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SATURDAY. JANUARY 4, 1908
THE MAUI NEIAS
ntcred at the Tost Office at Wailuku, Maui, Hawnii, as 9ecoml-clnss matter.
A Republican Paper Published in the Interest of the People.
Issued Every Saturday.
Maui Publishing: Company. Limited.
'I'roprlelorB pnnd Publtshera.
The columns of the Nkws admit communications on pcrtimcnt topics. Write onlv
on one side of 'pnper. Sign your name which will be held confidential if desired.
SuuscirriON Rates, in Advance $2.50 per Year, M.fiO ,S!'X MontliB
Hugh VI. Coke, - - Editor ncl JVlBnaner
SATURDAY. JAN. 4. 1008
School Fads. While school fads have been in vogue in a
parts of the states and have been inv use by teachers who seek to
lead their pupils by short cuts to education there is probably no
state or territory where fads have had such supreme sway as in
Some years ago the Inspector General of Schools secured the
approval of the teachings of a visionary theorist and as fir as pos
sible put his methods into practice and then invited him to come
to the islands at the expense of the tax payers to tell the people
the schools were ideal while every teacher knew that the number
of pupils to reach the higher grades of the common schools was
far lower than that of any state or any other territory in the union
It seemed to be the conviction of those whose duty it was to in
spect the schools that as long as the teacher followed a certain
method the teachers work was a success without regard to results
All of the pupils in the school might remain indefinitely in the
primary grade and although unable to even read or write intelli
gently after nine years of attendance at school, the teacher was
pointed out as one of Hawaiis most progressive educators, reward
ed by promotion and increased pay.
Woodrow Wilson, president of Princeton in an address recently
''We have beeu passing through a period of dissolution of the
standards of education. We have been trying a series of reckless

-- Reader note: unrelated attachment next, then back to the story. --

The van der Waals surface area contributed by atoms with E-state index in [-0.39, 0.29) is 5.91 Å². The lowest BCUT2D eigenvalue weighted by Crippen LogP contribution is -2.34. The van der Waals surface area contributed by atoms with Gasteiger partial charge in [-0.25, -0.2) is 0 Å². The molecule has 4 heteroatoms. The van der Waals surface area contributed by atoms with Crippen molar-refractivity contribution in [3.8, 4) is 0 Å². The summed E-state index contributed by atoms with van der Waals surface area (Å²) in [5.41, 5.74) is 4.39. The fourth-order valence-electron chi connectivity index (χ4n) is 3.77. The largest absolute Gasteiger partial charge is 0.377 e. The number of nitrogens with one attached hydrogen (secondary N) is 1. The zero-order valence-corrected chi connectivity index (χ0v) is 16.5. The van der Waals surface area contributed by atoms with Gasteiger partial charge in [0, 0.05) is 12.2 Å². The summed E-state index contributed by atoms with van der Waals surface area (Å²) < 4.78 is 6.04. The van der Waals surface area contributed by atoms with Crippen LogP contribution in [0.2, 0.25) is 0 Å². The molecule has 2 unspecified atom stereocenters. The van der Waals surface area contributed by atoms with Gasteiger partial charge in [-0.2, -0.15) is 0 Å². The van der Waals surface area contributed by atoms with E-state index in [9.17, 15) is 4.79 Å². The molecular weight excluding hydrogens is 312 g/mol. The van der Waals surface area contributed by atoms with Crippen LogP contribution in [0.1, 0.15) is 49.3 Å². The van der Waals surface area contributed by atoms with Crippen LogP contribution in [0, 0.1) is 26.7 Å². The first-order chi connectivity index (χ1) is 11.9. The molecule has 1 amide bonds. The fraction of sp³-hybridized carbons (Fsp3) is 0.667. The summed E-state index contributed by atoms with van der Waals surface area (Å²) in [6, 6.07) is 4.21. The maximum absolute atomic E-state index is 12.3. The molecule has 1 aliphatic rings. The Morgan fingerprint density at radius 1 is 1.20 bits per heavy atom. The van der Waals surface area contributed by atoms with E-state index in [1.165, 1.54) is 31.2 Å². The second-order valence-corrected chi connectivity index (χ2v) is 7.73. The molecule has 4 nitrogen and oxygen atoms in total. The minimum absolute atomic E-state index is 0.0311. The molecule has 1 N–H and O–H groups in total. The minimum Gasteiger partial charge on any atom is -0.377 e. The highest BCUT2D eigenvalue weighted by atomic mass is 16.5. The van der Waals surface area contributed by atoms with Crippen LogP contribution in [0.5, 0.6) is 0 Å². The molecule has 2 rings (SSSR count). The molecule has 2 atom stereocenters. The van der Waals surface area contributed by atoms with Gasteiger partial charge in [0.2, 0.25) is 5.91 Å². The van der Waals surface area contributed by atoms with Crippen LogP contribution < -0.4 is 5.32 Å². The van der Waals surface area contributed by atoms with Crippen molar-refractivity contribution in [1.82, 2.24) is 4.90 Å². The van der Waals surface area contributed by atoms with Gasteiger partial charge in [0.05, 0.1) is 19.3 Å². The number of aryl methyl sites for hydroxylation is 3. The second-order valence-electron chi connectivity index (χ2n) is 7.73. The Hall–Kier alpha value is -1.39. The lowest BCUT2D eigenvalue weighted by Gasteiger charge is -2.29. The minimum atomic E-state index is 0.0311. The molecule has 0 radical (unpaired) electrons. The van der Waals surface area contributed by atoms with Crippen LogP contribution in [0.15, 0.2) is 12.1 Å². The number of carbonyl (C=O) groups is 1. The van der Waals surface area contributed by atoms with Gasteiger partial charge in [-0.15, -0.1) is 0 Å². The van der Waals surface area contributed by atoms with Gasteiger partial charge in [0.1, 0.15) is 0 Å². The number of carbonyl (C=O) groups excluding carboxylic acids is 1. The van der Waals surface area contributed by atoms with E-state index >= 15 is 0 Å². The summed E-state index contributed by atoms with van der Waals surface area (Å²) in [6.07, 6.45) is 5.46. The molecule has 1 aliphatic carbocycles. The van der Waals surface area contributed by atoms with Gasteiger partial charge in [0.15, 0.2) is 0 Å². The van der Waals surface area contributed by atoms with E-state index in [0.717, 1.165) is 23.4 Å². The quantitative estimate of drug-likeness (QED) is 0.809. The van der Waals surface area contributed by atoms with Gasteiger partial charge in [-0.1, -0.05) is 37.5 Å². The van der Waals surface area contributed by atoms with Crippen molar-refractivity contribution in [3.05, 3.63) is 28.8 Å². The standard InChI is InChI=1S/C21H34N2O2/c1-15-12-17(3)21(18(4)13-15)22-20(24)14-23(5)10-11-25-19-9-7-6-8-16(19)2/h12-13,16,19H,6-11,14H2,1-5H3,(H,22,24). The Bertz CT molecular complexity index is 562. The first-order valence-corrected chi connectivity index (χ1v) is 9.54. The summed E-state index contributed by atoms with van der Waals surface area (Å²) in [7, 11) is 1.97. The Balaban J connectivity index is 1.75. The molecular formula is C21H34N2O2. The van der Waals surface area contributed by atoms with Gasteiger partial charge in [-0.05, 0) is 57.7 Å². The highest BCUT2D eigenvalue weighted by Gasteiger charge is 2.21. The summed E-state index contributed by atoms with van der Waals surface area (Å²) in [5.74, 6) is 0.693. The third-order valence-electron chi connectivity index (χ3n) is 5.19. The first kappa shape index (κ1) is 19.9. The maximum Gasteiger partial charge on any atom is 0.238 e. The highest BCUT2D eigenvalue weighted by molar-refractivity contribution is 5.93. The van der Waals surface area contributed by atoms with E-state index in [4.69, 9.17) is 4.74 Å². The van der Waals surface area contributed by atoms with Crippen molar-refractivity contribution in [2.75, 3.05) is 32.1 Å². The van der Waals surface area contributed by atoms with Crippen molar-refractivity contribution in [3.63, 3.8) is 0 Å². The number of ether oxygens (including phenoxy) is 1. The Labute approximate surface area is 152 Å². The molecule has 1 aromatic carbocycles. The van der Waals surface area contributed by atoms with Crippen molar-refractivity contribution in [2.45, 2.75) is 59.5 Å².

experiments upon the lads and youths, girls and maidens of this
country, instead of educating them. The children of the last two
or three decades have not been educated. The pupils of our col
leges of the last few decades have not been educated. With all
our educating we have instructed nobody, and with nil our in
structing we have educated nobody.
''I have been teaching for some twenty years that is, I have
been conduct'iiur classroom exercises, but I do not think that I
have beeu teaching any appreciable part of that time. I have been
delivering lectures, sometimes about things of which I knew, but
more often about things of which I had heard. The result has been
that my pupils have remembered my stories and forgotteu- my
"We must remember that information is not education. The
greater part of the work that we are doing in our colleges today is
to impart information. Myfather, who was a man who used very
" precise English, once said, "The mind is not a prolix gut to be
stuffed.' One of the principal objects of education should be en
lightenment, or the unloadit Mie minds of the pupils of the
misinformation that tbey have r. nA.
"Instead, we are daily cramming ti ' ''s with an enormous
mass of irrelevant facts. It is belter to soe one thing than to look